What is abuse of power?


That question has become increasingly important to Americans. A new Quinnipiac poll shows that 54 percent of the people in this country believe that President Donald Trump is abusing the power of the presidency.


Long History of Abuse of Power


That should not come as a surprise to anyone. The president has a long personal and professional history of abusing the power he accumulated from wealth and social status.


  • He used vexatious litigation to financially crush people who offended him in some way;
  • He used bankruptcy to stiff small business people and contractors out of money they invested in his numerous failed business ventures;
  • He used IRS tax loopholes for at least 18 years to avoid paying his fair share of taxes;
  • He used his star power to physically and sexually grope women’s genitalia;
  • He used phony business ventures to cheat people out of their hard-earned money;
  • He used his wealth to sexually harass women throughout his adult years; and
  • He used his real estate ventures to discriminate against African-Americans.


The list of his abuses of power in his personal/professional lives are endless.


The voters in this country, although not a majority of them, got exactly what they paid for—a man who believes he smarter, better, sharper, and greater than any other human being currently living on this planet. He believes that abuse of power is a birth right.


Promises to Drain Swamp Were a Ruse


Trump promised his voters during one of his debates with Hillary Clinton that he would appoint a special prosecutor to investigate and prosecute the Democratic presidential nominee for her unauthorized use of a personal email during server her tenure as Secretary of State. In other words, he promised to abuse the power of the presidency to destroy a political opponent.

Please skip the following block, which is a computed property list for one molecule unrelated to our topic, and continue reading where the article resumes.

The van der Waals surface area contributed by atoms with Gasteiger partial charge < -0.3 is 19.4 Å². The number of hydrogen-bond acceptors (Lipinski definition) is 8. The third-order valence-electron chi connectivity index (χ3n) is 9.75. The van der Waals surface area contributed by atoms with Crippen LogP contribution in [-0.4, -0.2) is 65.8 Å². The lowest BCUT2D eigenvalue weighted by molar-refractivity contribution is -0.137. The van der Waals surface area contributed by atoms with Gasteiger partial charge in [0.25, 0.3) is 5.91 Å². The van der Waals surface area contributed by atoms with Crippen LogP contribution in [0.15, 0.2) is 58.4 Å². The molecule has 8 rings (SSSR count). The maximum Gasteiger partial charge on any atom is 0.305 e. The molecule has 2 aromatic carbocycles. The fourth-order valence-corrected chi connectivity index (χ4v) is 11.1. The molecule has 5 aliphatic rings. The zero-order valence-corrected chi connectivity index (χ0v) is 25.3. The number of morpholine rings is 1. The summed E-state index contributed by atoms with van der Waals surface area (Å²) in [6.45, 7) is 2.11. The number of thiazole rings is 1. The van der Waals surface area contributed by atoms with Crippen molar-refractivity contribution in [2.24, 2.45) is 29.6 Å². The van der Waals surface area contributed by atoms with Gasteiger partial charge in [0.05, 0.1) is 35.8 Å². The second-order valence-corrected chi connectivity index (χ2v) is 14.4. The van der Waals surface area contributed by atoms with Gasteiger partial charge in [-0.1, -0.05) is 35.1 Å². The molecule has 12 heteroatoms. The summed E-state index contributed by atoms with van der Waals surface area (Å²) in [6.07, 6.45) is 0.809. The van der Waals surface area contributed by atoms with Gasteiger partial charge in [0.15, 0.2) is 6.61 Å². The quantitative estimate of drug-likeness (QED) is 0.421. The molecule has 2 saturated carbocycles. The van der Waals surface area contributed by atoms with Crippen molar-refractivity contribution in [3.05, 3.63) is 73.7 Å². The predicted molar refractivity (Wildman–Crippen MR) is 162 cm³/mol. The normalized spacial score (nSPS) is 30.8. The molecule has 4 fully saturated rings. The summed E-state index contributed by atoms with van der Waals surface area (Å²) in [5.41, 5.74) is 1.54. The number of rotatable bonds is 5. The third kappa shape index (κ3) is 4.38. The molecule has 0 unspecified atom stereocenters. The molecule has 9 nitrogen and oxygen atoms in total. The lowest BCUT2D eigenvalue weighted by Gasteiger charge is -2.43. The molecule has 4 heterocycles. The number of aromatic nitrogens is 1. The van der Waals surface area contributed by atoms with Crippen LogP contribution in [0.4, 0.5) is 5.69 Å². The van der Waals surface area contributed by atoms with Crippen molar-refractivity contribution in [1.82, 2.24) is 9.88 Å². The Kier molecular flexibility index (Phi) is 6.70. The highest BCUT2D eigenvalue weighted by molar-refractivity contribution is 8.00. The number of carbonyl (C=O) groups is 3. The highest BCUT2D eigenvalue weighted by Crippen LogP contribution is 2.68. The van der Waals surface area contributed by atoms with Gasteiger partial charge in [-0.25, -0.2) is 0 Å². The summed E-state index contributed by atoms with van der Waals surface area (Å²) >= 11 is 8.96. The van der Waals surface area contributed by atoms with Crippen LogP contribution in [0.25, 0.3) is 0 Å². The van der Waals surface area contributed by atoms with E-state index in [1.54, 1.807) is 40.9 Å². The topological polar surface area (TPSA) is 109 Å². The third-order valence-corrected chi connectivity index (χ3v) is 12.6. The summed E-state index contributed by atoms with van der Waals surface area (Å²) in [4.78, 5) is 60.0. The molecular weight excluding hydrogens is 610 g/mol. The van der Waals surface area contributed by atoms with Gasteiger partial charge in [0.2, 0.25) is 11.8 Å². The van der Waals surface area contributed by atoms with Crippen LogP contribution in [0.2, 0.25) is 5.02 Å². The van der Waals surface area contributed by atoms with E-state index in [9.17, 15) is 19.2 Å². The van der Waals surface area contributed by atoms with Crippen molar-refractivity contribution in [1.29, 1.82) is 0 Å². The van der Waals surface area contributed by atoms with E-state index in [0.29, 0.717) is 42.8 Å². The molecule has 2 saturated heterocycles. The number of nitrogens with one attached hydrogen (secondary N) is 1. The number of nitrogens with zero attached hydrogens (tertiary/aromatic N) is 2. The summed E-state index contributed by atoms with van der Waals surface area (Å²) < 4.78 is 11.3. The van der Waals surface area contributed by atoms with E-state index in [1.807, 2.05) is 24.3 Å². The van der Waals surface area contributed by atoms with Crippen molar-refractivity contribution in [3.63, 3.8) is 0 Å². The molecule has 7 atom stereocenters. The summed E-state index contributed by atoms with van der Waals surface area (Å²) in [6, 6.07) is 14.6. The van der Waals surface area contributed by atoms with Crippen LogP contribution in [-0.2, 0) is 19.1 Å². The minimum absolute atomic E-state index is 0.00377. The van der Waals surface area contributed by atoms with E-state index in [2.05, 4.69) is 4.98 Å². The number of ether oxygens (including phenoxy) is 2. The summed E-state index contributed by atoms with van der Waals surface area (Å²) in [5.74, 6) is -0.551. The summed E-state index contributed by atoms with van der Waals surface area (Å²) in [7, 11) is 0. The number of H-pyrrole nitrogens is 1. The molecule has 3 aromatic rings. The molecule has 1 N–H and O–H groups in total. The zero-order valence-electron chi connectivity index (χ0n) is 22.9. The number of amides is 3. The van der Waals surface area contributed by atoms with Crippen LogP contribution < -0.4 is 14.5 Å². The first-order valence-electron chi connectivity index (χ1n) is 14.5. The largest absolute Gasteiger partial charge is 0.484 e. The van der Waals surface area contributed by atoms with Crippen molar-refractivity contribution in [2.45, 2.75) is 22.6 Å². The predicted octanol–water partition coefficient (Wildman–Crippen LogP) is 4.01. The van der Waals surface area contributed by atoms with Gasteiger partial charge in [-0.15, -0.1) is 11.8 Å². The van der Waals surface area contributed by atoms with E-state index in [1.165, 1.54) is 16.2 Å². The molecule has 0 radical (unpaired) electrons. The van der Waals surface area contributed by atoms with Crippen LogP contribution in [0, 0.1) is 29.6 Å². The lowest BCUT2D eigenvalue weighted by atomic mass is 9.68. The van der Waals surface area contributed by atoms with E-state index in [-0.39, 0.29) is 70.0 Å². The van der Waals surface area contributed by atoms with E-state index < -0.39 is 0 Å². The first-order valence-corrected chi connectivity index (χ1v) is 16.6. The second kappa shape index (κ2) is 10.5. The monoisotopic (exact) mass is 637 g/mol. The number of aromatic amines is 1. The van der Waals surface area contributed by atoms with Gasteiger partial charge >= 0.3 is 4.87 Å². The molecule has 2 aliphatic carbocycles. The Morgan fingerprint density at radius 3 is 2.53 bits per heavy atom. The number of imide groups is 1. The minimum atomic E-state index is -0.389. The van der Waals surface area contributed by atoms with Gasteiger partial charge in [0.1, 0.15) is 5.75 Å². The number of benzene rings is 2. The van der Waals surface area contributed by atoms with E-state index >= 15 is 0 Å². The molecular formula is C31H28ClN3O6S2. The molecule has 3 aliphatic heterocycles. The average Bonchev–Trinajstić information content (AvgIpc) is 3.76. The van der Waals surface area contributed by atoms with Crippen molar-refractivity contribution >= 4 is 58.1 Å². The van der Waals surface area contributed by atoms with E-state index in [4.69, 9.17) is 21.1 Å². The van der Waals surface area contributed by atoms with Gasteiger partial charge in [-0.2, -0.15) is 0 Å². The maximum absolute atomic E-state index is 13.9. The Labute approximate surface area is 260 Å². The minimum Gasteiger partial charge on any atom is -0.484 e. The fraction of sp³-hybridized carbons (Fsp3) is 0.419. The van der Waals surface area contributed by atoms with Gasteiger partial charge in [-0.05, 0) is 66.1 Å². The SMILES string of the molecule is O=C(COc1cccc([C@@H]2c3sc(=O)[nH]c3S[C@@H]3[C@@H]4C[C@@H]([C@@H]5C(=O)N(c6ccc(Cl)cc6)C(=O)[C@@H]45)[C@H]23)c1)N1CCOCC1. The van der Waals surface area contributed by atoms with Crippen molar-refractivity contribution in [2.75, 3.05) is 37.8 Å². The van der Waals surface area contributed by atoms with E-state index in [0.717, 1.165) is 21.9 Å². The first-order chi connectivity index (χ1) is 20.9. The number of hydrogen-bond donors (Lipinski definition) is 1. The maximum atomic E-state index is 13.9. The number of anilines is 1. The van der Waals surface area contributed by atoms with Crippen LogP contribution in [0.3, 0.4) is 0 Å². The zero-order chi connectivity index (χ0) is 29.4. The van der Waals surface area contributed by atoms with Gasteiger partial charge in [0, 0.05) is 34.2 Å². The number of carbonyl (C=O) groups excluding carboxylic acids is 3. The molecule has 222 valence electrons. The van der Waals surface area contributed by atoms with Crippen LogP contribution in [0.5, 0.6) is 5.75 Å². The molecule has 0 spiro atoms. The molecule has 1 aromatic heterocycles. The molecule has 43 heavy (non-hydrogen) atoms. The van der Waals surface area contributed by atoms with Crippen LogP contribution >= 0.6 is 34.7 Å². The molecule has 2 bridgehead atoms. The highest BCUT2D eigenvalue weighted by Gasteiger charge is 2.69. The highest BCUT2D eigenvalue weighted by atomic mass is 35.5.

Unprecedented Abuse of Power During First 6 Months of Presidency


As president, Trump has fulfilled his promise to abuse the power of the presidency with the following actions:


  • He has abused the power of the presidency by issuing a series of patently unconstitutional executive orders to ban Muslims from entering the country;
  • He and his family have abused the power of the presidency to enhance their own personal wealth and business ventures;
  • He has abused the power of the presidency by asking two congressional committee chairmen to contact the news media to discredit the numerous law enforcement and congressional probes into Russian interference in the 2016 presidential election and possible collusion with people associated with his presidential campaign;
  • He has abused the power of the presidency by asking the heads of two intelligence-gathering agencies to push back against the FBI’s investigation into allegations involving collusion between Russia his campaign;
  • He has abused the presidency by appointing a former military general as his national security advisor after being explicitly warned that the general had an unlawful and unethical relationship with Russian officials and other corrupt foreign leaders; and
  • He has abused the power of the presidency by firing the former director of the FBI after the director refused to shut down the agency’s investigation into criminal wrongdoing between Trump’s campaign staff (and political appointees) with Russian officials, including representatives of its murderous intelligence bureau.


What happens when public officials, like the president and his appointees, abuse their power?


White House Insiders Need Experienced Criminal Counsel, Not Yes Men